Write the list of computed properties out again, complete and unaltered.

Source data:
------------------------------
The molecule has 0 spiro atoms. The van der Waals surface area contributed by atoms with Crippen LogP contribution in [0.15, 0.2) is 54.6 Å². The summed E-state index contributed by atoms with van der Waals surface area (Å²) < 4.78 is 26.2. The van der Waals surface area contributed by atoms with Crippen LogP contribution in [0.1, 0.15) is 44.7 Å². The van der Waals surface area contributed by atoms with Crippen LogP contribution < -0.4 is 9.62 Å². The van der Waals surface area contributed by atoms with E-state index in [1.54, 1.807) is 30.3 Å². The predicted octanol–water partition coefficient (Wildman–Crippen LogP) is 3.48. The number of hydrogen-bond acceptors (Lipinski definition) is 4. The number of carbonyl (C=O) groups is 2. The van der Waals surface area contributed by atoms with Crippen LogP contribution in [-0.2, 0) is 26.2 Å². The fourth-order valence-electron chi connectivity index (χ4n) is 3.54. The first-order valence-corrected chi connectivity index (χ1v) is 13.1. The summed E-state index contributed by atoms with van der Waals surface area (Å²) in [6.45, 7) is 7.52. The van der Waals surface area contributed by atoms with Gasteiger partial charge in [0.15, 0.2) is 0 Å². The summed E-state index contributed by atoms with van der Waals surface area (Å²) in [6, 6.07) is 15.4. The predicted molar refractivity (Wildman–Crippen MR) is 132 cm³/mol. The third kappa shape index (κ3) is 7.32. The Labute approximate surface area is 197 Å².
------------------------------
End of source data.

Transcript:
The molecule has 0 spiro atoms. The van der Waals surface area contributed by atoms with Crippen LogP contribution in [0.15, 0.2) is 54.6 Å². The summed E-state index contributed by atoms with van der Waals surface area (Å²) < 4.78 is 26.2. The van der Waals surface area contributed by atoms with Crippen LogP contribution in [0.1, 0.15) is 44.7 Å². The van der Waals surface area contributed by atoms with Crippen LogP contribution < -0.4 is 9.62 Å². The van der Waals surface area contributed by atoms with E-state index in [1.54, 1.807) is 30.3 Å². The predicted octanol–water partition coefficient (Wildman–Crippen LogP) is 3.48. The number of hydrogen-bond acceptors (Lipinski definition) is 4. The number of carbonyl (C=O) groups is 2. The van der Waals surface area contributed by atoms with Crippen LogP contribution in [-0.2, 0) is 26.2 Å². The fourth-order valence-electron chi connectivity index (χ4n) is 3.54. The first-order valence-corrected chi connectivity index (χ1v) is 13.1. The summed E-state index contributed by atoms with van der Waals surface area (Å²) in [6.45, 7) is 7.52. The van der Waals surface area contributed by atoms with Gasteiger partial charge in [0.15, 0.2) is 0 Å². The summed E-state index contributed by atoms with van der Waals surface area (Å²) in [6, 6.07) is 15.4. The predicted molar refractivity (Wildman–Crippen MR) is 132 cm³/mol. The third kappa shape index (κ3) is 7.32. The Labute approximate surface area is 197 Å².